Adding Trainees to your Mindflash Course
You know the expression -- "We only hear what we want to hear." I usually attribute this phrase to others, but I admit that last week at the ASTD TechKnowledge 2011 Conference, I only heard what I wanted to hear -- all about e-learning practices in organizations. Perhaps the other explanation is that so many speakers were talking about e-learning, I couldn't help but hear a constant echo.
My mom recently retired and for her last two weeks she was asked to train her replacement. I've always thought this was an odd idea. Sure, it works in theory; the employer is more or less confident that you won't be slacking off, and they get a worker who's ready to go when you leave.
As the economy regains some momentum, and hiring appears to be making a comeback, managers should keep a close eye on their most talented people -- who might be looking to leave. According to a recent Corporate Leadership Council survey, 25 percent of "high potential" employees in 2010 reported they planned to leave their jobs within a year -- compared to just 10 percent of the same group in 2006. It also revealed that 21 percent of these highly-valued individuals consider themselves “highly disengaged” in their work.
PowerPoint is one of the most common tools trainers use to design their online courses, but if you don’t have much experience using it, it can be tricky to produce a professional-looking presentation. The tips below should help you make sure your course is polished and ready for your audience.
I read a lot, and I am often asked by my friends (you know who you are), "how I do it?" In a recent conversation with a friend and colleague, we discussed this very topic. He has just finished his masters degree, and has not had time, in a long time, to keep current on learning industry trends and technologies. He asked me how I keep up, and how I manage to read so much. The answer lies in the premise that staying current in any field is a vital part of the job, not a luxury to be indulged on occasion. I told my friend that my job is not just to do my job, but to prepare for my job of tomorrow, whatever that is. For me, reading is as necessary is brushing my teeth, eating vegetables, and exercising.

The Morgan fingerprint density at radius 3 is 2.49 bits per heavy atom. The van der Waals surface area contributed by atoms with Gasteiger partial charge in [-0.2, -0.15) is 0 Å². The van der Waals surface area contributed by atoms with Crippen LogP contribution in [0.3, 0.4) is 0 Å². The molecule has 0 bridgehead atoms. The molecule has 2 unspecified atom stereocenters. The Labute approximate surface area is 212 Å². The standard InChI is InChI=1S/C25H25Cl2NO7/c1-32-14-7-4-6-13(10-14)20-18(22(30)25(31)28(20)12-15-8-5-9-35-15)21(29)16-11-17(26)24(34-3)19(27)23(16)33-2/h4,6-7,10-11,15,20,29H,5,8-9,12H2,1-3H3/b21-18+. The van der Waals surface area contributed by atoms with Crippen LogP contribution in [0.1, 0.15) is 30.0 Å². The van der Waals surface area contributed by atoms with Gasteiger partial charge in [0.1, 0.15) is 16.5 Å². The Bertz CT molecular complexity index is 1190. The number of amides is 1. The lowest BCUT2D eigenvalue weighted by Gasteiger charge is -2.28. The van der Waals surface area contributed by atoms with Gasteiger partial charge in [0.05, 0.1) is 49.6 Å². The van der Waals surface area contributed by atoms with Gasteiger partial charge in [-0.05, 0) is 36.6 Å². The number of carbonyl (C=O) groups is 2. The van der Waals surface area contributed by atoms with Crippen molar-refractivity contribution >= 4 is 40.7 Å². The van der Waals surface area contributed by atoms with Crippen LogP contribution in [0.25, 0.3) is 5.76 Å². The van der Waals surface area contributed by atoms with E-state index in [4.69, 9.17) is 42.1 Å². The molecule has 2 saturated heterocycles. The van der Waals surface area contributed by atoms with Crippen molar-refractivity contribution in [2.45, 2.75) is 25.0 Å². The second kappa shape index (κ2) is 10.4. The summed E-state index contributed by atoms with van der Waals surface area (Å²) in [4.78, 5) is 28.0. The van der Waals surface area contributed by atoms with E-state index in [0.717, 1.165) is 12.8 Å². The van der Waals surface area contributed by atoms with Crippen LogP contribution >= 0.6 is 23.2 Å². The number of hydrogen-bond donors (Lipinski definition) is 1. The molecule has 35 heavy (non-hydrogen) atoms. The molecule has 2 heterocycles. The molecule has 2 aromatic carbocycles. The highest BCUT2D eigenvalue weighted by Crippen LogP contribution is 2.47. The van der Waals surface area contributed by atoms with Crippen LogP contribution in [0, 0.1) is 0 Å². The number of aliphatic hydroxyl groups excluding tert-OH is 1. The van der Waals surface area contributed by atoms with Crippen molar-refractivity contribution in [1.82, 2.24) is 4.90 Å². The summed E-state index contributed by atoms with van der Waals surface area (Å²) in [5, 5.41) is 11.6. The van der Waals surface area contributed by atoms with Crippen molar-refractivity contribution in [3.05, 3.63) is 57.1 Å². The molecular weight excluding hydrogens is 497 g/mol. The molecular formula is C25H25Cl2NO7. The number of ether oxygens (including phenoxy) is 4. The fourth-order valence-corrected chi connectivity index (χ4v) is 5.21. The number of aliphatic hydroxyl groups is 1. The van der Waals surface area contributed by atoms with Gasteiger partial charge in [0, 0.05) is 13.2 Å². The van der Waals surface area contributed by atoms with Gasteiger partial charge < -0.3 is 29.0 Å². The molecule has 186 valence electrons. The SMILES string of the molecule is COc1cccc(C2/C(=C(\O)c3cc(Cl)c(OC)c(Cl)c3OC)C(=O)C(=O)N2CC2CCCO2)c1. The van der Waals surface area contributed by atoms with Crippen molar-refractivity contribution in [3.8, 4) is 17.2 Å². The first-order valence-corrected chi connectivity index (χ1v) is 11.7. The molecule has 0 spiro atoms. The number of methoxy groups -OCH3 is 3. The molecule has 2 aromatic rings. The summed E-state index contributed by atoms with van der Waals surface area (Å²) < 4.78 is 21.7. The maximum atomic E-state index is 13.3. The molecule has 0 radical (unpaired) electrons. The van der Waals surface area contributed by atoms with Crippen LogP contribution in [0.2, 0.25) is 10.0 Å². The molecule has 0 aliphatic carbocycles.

Converting your Training Content for Online Delivery
The verifiability and practicality of IQ tests is hotly debated in academic and popular circles: Does it really measure intelligence? Is it racist, sexist, and/or ageist? What kinds of people benefit from them? What's a modern-day genius, anyway?
With debt levels soaring, tuition costs on the rise, and record unemployment rates for recent college graduates (4.4% -- the highest in since 1970), are college degrees becoming less relevant? Here's a surprising look at the state of higher learning:
Training teams are somewhat notorious for their focus on feedback. Between user test groups, program pilots, smile sheets and evaluations, we’re a bunch of feedback junkies. Where I think we fall short is in how we seek and interpret negative feedback. All too often we focus on asking trainees for superficial feedback and then dismiss negative feedback as “venting” or an “isolated incident.” In some cases that may be true, but what about the times when the trainee has a good point and we’re too put-off by their language to acknowledge it?